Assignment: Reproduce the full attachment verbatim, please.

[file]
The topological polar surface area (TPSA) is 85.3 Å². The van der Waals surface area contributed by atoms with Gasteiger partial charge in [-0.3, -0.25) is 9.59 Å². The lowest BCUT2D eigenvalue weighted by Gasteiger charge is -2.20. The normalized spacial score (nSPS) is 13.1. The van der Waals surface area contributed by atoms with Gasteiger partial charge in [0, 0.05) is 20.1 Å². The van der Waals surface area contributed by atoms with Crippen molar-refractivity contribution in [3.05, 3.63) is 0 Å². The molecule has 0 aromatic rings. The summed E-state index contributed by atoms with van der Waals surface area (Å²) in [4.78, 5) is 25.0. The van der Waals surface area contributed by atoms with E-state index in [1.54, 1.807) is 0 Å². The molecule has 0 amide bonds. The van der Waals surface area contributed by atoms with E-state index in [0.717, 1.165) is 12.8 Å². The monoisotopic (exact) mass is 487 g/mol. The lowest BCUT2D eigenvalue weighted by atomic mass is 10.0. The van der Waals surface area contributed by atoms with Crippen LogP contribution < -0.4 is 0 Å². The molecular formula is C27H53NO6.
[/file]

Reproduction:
The topological polar surface area (TPSA) is 85.3 Å². The van der Waals surface area contributed by atoms with Gasteiger partial charge in [-0.3, -0.25) is 9.59 Å². The lowest BCUT2D eigenvalue weighted by Gasteiger charge is -2.20. The normalized spacial score (nSPS) is 13.1. The van der Waals surface area contributed by atoms with Gasteiger partial charge in [0, 0.05) is 20.1 Å². The van der Waals surface area contributed by atoms with Crippen molar-refractivity contribution in [3.05, 3.63) is 0 Å². The molecule has 0 aromatic rings. The summed E-state index contributed by atoms with van der Waals surface area (Å²) in [4.78, 5) is 25.0. The van der Waals surface area contributed by atoms with E-state index in [1.54, 1.807) is 0 Å². The molecule has 0 amide bonds. The van der Waals surface area contributed by atoms with E-state index in [0.717, 1.165) is 12.8 Å². The monoisotopic (exact) mass is 487 g/mol. The lowest BCUT2D eigenvalue weighted by atomic mass is 10.0. The van der Waals surface area contributed by atoms with Crippen LogP contribution < -0.4 is 0 Å². The molecular formula is C27H53NO6.